Many of the policy ideas being generated amount to wealth-reducing restrictions, such as higher taxes on fossil fuels and mandatory caps on emissions. But a growing number of venture capitalists, small businesses, and government regulators are asking a provocative question: What kind of efficiencies could be realized if power was created by, or at least much nearer, the end user instead?
Experiments in such “distributed generation”—where power is produced by multiple sources through multiple methods, much closer to the point of final use—are happening on industrial scales, via such means as combined heat and power (CHP) and solar. But they are also possible on a smaller scale, as part of a burgeoning “people power” movement. Lots of distributed generation thinking is based on the already old-fashioned solar panel model. But in Berkeley, California, a group of artists and gearheads is exploring more complicated ways to turn the old electricity model upside down without a single dollar in subsidies or a giant power plant.
Their trials, tribulations, and occasional flashes of glory make a compelling case study of how something as emblematic of the machine age as energy production can become intimate and personal. These innovators imagine a transformation similar to the evolution of computers over the past 40 years: from a mainframe model in which consumer interaction was both unwanted and enormously difficult, to a networked personal laptop model where both hardware and software are widely accessible and, for those interested, adjustable to your personal and creative choices, circumstances, and whims—remaining all the while deeply intertwined with an industrial mass-production system.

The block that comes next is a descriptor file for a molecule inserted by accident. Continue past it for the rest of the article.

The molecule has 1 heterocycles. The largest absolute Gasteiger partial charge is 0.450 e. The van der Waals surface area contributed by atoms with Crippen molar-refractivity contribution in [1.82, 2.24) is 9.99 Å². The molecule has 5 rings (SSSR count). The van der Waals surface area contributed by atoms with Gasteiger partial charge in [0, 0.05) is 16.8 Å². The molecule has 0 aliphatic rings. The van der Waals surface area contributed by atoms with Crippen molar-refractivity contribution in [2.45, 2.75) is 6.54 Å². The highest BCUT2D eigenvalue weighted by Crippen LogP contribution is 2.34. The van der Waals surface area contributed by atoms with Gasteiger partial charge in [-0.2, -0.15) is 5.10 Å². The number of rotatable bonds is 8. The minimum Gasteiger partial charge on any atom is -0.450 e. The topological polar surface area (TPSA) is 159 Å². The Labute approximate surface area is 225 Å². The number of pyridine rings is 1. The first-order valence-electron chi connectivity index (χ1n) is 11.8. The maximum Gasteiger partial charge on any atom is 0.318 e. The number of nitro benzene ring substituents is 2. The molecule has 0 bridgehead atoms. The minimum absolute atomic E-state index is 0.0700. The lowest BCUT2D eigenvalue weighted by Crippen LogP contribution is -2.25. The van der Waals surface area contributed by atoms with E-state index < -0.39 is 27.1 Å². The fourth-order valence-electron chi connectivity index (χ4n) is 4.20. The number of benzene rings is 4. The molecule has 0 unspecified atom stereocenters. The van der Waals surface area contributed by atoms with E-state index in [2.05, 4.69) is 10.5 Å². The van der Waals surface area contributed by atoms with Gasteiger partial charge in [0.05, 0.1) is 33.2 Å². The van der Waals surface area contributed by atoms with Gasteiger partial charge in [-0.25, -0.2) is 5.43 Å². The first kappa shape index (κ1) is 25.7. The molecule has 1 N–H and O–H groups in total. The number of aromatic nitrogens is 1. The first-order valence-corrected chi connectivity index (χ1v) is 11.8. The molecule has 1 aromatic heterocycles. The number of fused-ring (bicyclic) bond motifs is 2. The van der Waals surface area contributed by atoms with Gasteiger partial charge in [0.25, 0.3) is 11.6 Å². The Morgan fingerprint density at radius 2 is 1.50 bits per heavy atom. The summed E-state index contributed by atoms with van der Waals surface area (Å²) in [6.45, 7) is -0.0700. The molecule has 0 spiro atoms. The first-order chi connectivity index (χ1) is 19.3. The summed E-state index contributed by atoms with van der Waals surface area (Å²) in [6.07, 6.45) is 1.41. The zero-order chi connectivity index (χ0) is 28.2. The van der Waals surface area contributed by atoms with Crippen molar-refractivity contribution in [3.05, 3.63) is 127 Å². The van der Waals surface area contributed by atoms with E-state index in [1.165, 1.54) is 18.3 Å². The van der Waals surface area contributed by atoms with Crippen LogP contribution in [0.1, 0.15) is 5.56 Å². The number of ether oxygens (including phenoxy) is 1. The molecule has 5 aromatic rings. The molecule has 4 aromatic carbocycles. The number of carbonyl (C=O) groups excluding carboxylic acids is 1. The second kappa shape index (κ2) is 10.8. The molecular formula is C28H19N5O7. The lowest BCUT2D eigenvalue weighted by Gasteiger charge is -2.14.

Their experiences also indicate that industrial creativity has a hard time co-existing with current urban regulations—and that the old model of generating and distributing electricity, with all its flaws, is unlikely to be knocked off its perch any time soon.
The Shipyard vs. the State
During the summer of 2007, I was introduced to a new way of thinking about personalized power as I watched a group of bohemian machine-artists grapple with gasification, trying to master it, teach it, and ultimately transform it into a huge art project.
The effort was spearheaded by Jim Mason, a Berkeley artist I knew through Burning Man, an annual festival held in Nevada’s Black Rock desert. Mason was forced to think about self-generated power by the city of Berkeley, which cut off his electricity during a dispute over building code violations.